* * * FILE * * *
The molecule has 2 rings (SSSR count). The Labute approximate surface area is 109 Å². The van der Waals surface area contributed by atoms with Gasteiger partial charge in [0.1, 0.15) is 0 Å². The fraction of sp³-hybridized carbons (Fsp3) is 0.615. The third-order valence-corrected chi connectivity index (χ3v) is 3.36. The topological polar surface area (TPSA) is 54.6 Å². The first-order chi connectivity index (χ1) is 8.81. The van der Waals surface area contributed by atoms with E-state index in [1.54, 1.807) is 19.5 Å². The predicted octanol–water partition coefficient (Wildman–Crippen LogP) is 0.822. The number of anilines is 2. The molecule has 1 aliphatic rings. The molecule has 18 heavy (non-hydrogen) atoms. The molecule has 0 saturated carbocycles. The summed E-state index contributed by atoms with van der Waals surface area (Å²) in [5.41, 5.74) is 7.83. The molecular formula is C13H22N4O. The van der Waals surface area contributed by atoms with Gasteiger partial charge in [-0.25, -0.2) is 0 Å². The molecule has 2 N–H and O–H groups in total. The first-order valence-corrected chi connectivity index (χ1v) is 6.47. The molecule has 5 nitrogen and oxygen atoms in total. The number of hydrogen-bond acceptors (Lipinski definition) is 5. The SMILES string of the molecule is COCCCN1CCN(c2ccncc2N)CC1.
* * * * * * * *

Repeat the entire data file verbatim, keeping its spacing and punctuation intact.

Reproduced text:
The molecule has 2 rings (SSSR count). The Labute approximate surface area is 109 Å². The van der Waals surface area contributed by atoms with Gasteiger partial charge in [0.1, 0.15) is 0 Å². The fraction of sp³-hybridized carbons (Fsp3) is 0.615. The third-order valence-corrected chi connectivity index (χ3v) is 3.36. The topological polar surface area (TPSA) is 54.6 Å². The first-order chi connectivity index (χ1) is 8.81. The van der Waals surface area contributed by atoms with E-state index in [1.54, 1.807) is 19.5 Å². The predicted octanol–water partition coefficient (Wildman–Crippen LogP) is 0.822. The number of anilines is 2. The molecule has 1 aliphatic rings. The molecule has 18 heavy (non-hydrogen) atoms. The molecule has 0 saturated carbocycles. The summed E-state index contributed by atoms with van der Waals surface area (Å²) in [5.41, 5.74) is 7.83. The molecular formula is C13H22N4O. The van der Waals surface area contributed by atoms with Gasteiger partial charge in [-0.25, -0.2) is 0 Å². The molecule has 2 N–H and O–H groups in total. The first-order valence-corrected chi connectivity index (χ1v) is 6.47. The molecule has 5 nitrogen and oxygen atoms in total. The number of hydrogen-bond acceptors (Lipinski definition) is 5. The SMILES string of the molecule is COCCCN1CCN(c2ccncc2N)CC1.